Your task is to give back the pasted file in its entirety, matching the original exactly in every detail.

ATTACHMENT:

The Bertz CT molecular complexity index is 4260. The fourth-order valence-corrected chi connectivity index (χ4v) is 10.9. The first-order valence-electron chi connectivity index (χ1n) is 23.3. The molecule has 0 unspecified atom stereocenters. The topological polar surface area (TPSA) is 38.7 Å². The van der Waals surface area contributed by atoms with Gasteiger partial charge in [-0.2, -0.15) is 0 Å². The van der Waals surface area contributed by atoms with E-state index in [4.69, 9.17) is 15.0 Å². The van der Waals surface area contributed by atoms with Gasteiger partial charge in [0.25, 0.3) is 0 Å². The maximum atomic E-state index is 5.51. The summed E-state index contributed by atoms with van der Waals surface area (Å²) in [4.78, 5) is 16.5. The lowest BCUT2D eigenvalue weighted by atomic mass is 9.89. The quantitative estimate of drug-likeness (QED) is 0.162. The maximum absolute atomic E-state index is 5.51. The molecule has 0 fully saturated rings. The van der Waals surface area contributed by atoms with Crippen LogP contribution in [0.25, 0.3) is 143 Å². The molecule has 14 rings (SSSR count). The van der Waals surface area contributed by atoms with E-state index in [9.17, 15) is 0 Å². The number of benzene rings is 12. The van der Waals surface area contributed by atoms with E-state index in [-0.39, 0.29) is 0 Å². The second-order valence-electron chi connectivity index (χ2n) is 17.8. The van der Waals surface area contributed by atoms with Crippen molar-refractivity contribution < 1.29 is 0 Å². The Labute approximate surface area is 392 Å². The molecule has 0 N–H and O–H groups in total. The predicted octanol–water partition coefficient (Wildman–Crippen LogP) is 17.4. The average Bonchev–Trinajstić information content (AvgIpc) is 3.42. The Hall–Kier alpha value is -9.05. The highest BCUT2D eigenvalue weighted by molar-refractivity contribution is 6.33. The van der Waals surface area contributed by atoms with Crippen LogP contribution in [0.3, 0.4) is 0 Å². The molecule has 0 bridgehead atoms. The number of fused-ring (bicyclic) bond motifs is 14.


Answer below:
The Bertz CT molecular complexity index is 4260. The fourth-order valence-corrected chi connectivity index (χ4v) is 10.9. The first-order valence-electron chi connectivity index (χ1n) is 23.3. The molecule has 0 unspecified atom stereocenters. The topological polar surface area (TPSA) is 38.7 Å². The van der Waals surface area contributed by atoms with Gasteiger partial charge in [-0.2, -0.15) is 0 Å². The van der Waals surface area contributed by atoms with E-state index in [4.69, 9.17) is 15.0 Å². The van der Waals surface area contributed by atoms with Gasteiger partial charge in [0.25, 0.3) is 0 Å². The maximum atomic E-state index is 5.51. The summed E-state index contributed by atoms with van der Waals surface area (Å²) in [4.78, 5) is 16.5. The lowest BCUT2D eigenvalue weighted by atomic mass is 9.89. The quantitative estimate of drug-likeness (QED) is 0.162. The maximum absolute atomic E-state index is 5.51. The molecule has 0 fully saturated rings. The van der Waals surface area contributed by atoms with Crippen LogP contribution in [0.25, 0.3) is 143 Å². The molecule has 14 rings (SSSR count). The van der Waals surface area contributed by atoms with E-state index in [9.17, 15) is 0 Å². The number of benzene rings is 12. The van der Waals surface area contributed by atoms with E-state index in [-0.39, 0.29) is 0 Å². The second-order valence-electron chi connectivity index (χ2n) is 17.8. The van der Waals surface area contributed by atoms with Crippen molar-refractivity contribution < 1.29 is 0 Å². The Labute approximate surface area is 392 Å². The molecule has 0 N–H and O–H groups in total. The predicted octanol–water partition coefficient (Wildman–Crippen LogP) is 17.4. The average Bonchev–Trinajstić information content (AvgIpc) is 3.42. The Hall–Kier alpha value is -9.05. The highest BCUT2D eigenvalue weighted by molar-refractivity contribution is 6.33. The van der Waals surface area contributed by atoms with Crippen LogP contribution in [0.3, 0.4) is 0 Å². The molecule has 0 bridgehead atoms. The number of fused-ring (bicyclic) bond motifs is 14.